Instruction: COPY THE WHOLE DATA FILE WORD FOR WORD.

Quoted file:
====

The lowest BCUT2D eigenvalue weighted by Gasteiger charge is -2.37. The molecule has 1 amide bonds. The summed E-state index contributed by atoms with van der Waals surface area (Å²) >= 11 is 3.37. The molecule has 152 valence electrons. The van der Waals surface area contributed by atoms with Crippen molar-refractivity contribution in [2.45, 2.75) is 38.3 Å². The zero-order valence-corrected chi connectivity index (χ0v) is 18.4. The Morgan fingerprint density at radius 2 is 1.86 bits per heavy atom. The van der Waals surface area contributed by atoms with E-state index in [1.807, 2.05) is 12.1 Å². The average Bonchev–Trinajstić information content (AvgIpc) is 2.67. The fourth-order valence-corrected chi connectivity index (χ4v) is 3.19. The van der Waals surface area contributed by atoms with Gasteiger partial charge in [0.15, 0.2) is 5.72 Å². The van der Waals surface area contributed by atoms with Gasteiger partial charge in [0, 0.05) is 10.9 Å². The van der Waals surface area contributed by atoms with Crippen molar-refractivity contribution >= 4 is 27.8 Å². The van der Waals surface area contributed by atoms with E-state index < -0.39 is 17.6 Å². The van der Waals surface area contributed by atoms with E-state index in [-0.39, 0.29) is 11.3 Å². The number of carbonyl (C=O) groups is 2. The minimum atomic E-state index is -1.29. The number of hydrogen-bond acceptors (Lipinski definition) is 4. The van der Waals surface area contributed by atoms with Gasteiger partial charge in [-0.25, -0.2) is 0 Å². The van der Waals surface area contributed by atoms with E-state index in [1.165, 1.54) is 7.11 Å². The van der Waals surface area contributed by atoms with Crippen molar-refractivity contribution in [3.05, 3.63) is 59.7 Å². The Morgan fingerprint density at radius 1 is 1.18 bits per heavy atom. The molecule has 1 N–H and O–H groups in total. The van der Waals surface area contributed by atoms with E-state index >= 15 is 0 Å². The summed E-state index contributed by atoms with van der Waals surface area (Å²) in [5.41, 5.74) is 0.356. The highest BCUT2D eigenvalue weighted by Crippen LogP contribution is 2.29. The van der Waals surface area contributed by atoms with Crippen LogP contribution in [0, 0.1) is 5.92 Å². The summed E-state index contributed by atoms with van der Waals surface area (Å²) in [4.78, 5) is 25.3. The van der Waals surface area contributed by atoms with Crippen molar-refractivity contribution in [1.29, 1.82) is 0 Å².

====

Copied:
The lowest BCUT2D eigenvalue weighted by Gasteiger charge is -2.37. The molecule has 1 amide bonds. The summed E-state index contributed by atoms with van der Waals surface area (Å²) >= 11 is 3.37. The molecule has 152 valence electrons. The van der Waals surface area contributed by atoms with Crippen molar-refractivity contribution in [2.45, 2.75) is 38.3 Å². The zero-order valence-corrected chi connectivity index (χ0v) is 18.4. The Morgan fingerprint density at radius 2 is 1.86 bits per heavy atom. The van der Waals surface area contributed by atoms with E-state index in [1.807, 2.05) is 12.1 Å². The average Bonchev–Trinajstić information content (AvgIpc) is 2.67. The fourth-order valence-corrected chi connectivity index (χ4v) is 3.19. The van der Waals surface area contributed by atoms with Gasteiger partial charge in [0.15, 0.2) is 5.72 Å². The van der Waals surface area contributed by atoms with Gasteiger partial charge in [0, 0.05) is 10.9 Å². The van der Waals surface area contributed by atoms with Crippen molar-refractivity contribution >= 4 is 27.8 Å². The van der Waals surface area contributed by atoms with E-state index < -0.39 is 17.6 Å². The van der Waals surface area contributed by atoms with E-state index in [-0.39, 0.29) is 11.3 Å². The number of carbonyl (C=O) groups is 2. The minimum atomic E-state index is -1.29. The number of hydrogen-bond acceptors (Lipinski definition) is 4. The van der Waals surface area contributed by atoms with Gasteiger partial charge in [-0.25, -0.2) is 0 Å². The van der Waals surface area contributed by atoms with E-state index in [1.165, 1.54) is 7.11 Å². The van der Waals surface area contributed by atoms with Crippen molar-refractivity contribution in [3.05, 3.63) is 59.7 Å². The Morgan fingerprint density at radius 1 is 1.18 bits per heavy atom. The molecule has 1 N–H and O–H groups in total. The van der Waals surface area contributed by atoms with E-state index >= 15 is 0 Å². The summed E-state index contributed by atoms with van der Waals surface area (Å²) in [5.41, 5.74) is 0.356. The highest BCUT2D eigenvalue weighted by Crippen LogP contribution is 2.29. The van der Waals surface area contributed by atoms with Crippen LogP contribution in [0, 0.1) is 5.92 Å². The summed E-state index contributed by atoms with van der Waals surface area (Å²) in [4.78, 5) is 25.3. The van der Waals surface area contributed by atoms with Crippen molar-refractivity contribution in [1.29, 1.82) is 0 Å².